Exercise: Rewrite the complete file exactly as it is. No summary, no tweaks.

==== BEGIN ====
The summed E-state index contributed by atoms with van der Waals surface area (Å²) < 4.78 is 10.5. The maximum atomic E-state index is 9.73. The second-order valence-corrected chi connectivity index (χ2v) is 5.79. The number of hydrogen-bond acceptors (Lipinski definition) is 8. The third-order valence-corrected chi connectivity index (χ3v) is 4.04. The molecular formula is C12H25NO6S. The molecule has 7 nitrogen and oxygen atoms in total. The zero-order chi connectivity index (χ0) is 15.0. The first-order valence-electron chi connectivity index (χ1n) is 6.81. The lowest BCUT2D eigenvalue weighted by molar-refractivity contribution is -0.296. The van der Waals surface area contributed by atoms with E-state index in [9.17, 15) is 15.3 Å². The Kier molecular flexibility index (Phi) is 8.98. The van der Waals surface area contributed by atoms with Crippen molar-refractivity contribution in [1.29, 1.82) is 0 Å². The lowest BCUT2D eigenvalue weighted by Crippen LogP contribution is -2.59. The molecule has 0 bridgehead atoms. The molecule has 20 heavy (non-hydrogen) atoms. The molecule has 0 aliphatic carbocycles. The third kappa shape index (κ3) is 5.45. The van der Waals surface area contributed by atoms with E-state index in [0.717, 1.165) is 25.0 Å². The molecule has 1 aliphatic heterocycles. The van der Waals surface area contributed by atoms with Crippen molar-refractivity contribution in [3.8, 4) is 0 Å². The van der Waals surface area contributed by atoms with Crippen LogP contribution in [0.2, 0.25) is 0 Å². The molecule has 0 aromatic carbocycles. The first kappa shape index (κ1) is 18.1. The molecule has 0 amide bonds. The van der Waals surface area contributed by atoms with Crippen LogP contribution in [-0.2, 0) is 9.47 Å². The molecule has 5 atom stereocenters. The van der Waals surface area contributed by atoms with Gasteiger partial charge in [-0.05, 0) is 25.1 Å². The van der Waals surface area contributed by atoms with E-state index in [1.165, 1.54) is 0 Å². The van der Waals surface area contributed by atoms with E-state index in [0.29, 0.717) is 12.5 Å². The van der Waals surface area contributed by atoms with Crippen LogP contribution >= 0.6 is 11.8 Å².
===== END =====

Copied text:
The summed E-state index contributed by atoms with van der Waals surface area (Å²) < 4.78 is 10.5. The maximum atomic E-state index is 9.73. The second-order valence-corrected chi connectivity index (χ2v) is 5.79. The number of hydrogen-bond acceptors (Lipinski definition) is 8. The third-order valence-corrected chi connectivity index (χ3v) is 4.04. The molecular formula is C12H25NO6S. The molecule has 7 nitrogen and oxygen atoms in total. The zero-order chi connectivity index (χ0) is 15.0. The first-order valence-electron chi connectivity index (χ1n) is 6.81. The lowest BCUT2D eigenvalue weighted by molar-refractivity contribution is -0.296. The van der Waals surface area contributed by atoms with E-state index in [9.17, 15) is 15.3 Å². The Kier molecular flexibility index (Phi) is 8.98. The van der Waals surface area contributed by atoms with Crippen molar-refractivity contribution in [1.29, 1.82) is 0 Å². The lowest BCUT2D eigenvalue weighted by Crippen LogP contribution is -2.59. The molecule has 0 bridgehead atoms. The molecule has 20 heavy (non-hydrogen) atoms. The molecule has 0 aliphatic carbocycles. The third kappa shape index (κ3) is 5.45. The van der Waals surface area contributed by atoms with E-state index in [0.717, 1.165) is 25.0 Å². The molecule has 1 aliphatic heterocycles. The van der Waals surface area contributed by atoms with Crippen molar-refractivity contribution in [3.8, 4) is 0 Å². The van der Waals surface area contributed by atoms with Crippen LogP contribution in [0.2, 0.25) is 0 Å². The molecule has 0 aromatic carbocycles. The first kappa shape index (κ1) is 18.1. The molecule has 0 amide bonds. The van der Waals surface area contributed by atoms with Crippen LogP contribution in [-0.2, 0) is 9.47 Å². The molecule has 5 atom stereocenters. The van der Waals surface area contributed by atoms with Gasteiger partial charge in [-0.05, 0) is 25.1 Å². The van der Waals surface area contributed by atoms with E-state index in [1.165, 1.54) is 0 Å². The van der Waals surface area contributed by atoms with E-state index in [0.29, 0.717) is 12.5 Å². The van der Waals surface area contributed by atoms with Crippen LogP contribution >= 0.6 is 11.8 Å².